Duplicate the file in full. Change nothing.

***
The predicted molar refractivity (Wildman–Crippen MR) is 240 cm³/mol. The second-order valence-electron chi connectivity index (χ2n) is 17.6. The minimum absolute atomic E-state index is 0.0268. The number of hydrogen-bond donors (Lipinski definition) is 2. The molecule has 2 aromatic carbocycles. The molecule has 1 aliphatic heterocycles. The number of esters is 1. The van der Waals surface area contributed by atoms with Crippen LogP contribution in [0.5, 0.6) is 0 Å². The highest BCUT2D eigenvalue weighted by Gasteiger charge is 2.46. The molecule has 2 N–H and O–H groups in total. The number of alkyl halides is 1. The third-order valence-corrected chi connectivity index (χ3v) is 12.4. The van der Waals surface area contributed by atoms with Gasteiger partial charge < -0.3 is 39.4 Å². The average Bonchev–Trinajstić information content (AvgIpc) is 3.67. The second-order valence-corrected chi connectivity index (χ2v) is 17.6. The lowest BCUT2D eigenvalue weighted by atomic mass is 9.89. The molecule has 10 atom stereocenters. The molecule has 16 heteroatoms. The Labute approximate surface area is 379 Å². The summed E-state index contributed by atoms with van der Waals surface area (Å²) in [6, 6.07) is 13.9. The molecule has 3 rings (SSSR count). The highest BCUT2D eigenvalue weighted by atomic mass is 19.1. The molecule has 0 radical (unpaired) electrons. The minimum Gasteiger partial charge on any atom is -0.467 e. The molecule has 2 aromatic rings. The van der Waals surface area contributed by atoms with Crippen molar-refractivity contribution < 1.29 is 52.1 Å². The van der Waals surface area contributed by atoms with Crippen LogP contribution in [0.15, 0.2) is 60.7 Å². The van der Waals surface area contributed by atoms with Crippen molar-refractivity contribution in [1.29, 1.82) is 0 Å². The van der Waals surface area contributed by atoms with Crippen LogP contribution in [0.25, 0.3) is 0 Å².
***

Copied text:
The predicted molar refractivity (Wildman–Crippen MR) is 240 cm³/mol. The second-order valence-electron chi connectivity index (χ2n) is 17.6. The minimum absolute atomic E-state index is 0.0268. The number of hydrogen-bond donors (Lipinski definition) is 2. The molecule has 2 aromatic carbocycles. The molecule has 1 aliphatic heterocycles. The number of esters is 1. The van der Waals surface area contributed by atoms with Crippen LogP contribution in [0.5, 0.6) is 0 Å². The highest BCUT2D eigenvalue weighted by Gasteiger charge is 2.46. The molecule has 2 N–H and O–H groups in total. The number of alkyl halides is 1. The third-order valence-corrected chi connectivity index (χ3v) is 12.4. The van der Waals surface area contributed by atoms with Gasteiger partial charge < -0.3 is 39.4 Å². The average Bonchev–Trinajstić information content (AvgIpc) is 3.67. The second-order valence-corrected chi connectivity index (χ2v) is 17.6. The lowest BCUT2D eigenvalue weighted by atomic mass is 9.89. The molecule has 10 atom stereocenters. The molecule has 16 heteroatoms. The Labute approximate surface area is 379 Å². The summed E-state index contributed by atoms with van der Waals surface area (Å²) in [6, 6.07) is 13.9. The molecule has 3 rings (SSSR count). The highest BCUT2D eigenvalue weighted by atomic mass is 19.1. The molecule has 0 radical (unpaired) electrons. The minimum Gasteiger partial charge on any atom is -0.467 e. The molecule has 2 aromatic rings. The van der Waals surface area contributed by atoms with Crippen molar-refractivity contribution < 1.29 is 52.1 Å². The van der Waals surface area contributed by atoms with Crippen LogP contribution in [0.15, 0.2) is 60.7 Å². The van der Waals surface area contributed by atoms with Crippen molar-refractivity contribution in [1.29, 1.82) is 0 Å². The van der Waals surface area contributed by atoms with Crippen LogP contribution in [0.25, 0.3) is 0 Å².